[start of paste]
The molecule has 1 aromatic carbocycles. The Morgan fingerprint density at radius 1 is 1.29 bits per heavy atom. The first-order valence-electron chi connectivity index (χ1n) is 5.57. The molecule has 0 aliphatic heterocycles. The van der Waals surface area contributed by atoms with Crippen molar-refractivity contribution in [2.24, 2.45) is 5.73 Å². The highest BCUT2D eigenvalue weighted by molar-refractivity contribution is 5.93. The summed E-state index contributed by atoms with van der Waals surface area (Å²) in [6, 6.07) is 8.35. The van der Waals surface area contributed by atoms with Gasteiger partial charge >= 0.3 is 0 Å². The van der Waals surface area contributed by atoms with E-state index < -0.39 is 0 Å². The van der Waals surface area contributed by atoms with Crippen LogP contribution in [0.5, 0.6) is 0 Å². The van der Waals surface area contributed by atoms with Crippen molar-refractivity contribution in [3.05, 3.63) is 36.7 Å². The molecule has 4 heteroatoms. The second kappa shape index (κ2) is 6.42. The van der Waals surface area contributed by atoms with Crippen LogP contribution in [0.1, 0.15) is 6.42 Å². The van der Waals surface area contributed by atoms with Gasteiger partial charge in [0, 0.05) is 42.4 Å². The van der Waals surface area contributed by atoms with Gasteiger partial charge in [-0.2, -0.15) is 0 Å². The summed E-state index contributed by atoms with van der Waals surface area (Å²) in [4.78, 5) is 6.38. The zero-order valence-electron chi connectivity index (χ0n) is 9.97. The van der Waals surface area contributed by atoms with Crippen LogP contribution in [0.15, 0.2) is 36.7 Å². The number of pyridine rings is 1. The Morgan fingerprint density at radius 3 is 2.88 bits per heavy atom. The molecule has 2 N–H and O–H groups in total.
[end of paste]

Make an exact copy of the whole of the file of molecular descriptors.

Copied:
The molecule has 1 aromatic carbocycles. The Morgan fingerprint density at radius 1 is 1.29 bits per heavy atom. The first-order valence-electron chi connectivity index (χ1n) is 5.57. The molecule has 0 aliphatic heterocycles. The van der Waals surface area contributed by atoms with Crippen molar-refractivity contribution in [2.24, 2.45) is 5.73 Å². The highest BCUT2D eigenvalue weighted by molar-refractivity contribution is 5.93. The summed E-state index contributed by atoms with van der Waals surface area (Å²) in [6, 6.07) is 8.35. The van der Waals surface area contributed by atoms with Gasteiger partial charge >= 0.3 is 0 Å². The van der Waals surface area contributed by atoms with E-state index < -0.39 is 0 Å². The van der Waals surface area contributed by atoms with Crippen LogP contribution in [0.5, 0.6) is 0 Å². The van der Waals surface area contributed by atoms with Crippen molar-refractivity contribution in [3.05, 3.63) is 36.7 Å². The molecule has 4 heteroatoms. The second kappa shape index (κ2) is 6.42. The van der Waals surface area contributed by atoms with Crippen LogP contribution in [0.1, 0.15) is 6.42 Å². The van der Waals surface area contributed by atoms with Gasteiger partial charge in [0, 0.05) is 42.4 Å². The van der Waals surface area contributed by atoms with Gasteiger partial charge in [-0.2, -0.15) is 0 Å². The summed E-state index contributed by atoms with van der Waals surface area (Å²) in [4.78, 5) is 6.38. The zero-order valence-electron chi connectivity index (χ0n) is 9.97. The van der Waals surface area contributed by atoms with Crippen LogP contribution in [0.15, 0.2) is 36.7 Å². The number of pyridine rings is 1. The Morgan fingerprint density at radius 3 is 2.88 bits per heavy atom. The molecule has 2 N–H and O–H groups in total.